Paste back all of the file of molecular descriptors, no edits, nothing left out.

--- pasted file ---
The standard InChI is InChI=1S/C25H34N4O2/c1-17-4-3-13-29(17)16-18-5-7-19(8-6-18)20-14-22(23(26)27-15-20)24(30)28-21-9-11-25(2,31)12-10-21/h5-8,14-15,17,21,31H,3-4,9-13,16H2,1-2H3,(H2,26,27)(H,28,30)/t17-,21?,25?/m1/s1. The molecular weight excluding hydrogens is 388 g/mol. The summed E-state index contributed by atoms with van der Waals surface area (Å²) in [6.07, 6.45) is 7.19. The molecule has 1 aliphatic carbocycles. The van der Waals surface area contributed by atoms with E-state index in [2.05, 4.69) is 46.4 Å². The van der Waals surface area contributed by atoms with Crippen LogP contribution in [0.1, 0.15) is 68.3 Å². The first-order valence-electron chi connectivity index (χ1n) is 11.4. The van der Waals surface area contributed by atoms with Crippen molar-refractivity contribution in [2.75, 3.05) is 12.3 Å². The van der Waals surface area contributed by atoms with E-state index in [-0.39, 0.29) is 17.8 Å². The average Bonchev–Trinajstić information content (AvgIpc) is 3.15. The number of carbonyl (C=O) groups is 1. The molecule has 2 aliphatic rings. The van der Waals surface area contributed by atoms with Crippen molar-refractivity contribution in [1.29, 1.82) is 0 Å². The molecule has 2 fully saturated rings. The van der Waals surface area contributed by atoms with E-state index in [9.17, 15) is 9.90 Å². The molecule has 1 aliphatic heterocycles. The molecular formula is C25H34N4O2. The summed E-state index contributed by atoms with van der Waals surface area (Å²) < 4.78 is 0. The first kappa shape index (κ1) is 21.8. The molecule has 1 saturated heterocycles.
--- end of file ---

The standard InChI is InChI=1S/C25H34N4O2/c1-17-4-3-13-29(17)16-18-5-7-19(8-6-18)20-14-22(23(26)27-15-20)24(30)28-21-9-11-25(2,31)12-10-21/h5-8,14-15,17,21,31H,3-4,9-13,16H2,1-2H3,(H2,26,27)(H,28,30)/t17-,21?,25?/m1/s1. The molecular weight excluding hydrogens is 388 g/mol. The summed E-state index contributed by atoms with van der Waals surface area (Å²) in [6.07, 6.45) is 7.19. The molecule has 1 aliphatic carbocycles. The van der Waals surface area contributed by atoms with E-state index in [2.05, 4.69) is 46.4 Å². The van der Waals surface area contributed by atoms with Crippen LogP contribution in [0.1, 0.15) is 68.3 Å². The first-order valence-electron chi connectivity index (χ1n) is 11.4. The van der Waals surface area contributed by atoms with Crippen molar-refractivity contribution in [2.75, 3.05) is 12.3 Å². The van der Waals surface area contributed by atoms with E-state index in [-0.39, 0.29) is 17.8 Å². The average Bonchev–Trinajstić information content (AvgIpc) is 3.15. The number of carbonyl (C=O) groups is 1. The molecule has 2 aliphatic rings. The van der Waals surface area contributed by atoms with Crippen molar-refractivity contribution in [1.29, 1.82) is 0 Å². The molecule has 2 fully saturated rings. The van der Waals surface area contributed by atoms with E-state index in [9.17, 15) is 9.90 Å². The molecule has 1 aliphatic heterocycles. The molecular formula is C25H34N4O2. The summed E-state index contributed by atoms with van der Waals surface area (Å²) < 4.78 is 0. The first kappa shape index (κ1) is 21.8. The molecule has 1 saturated heterocycles.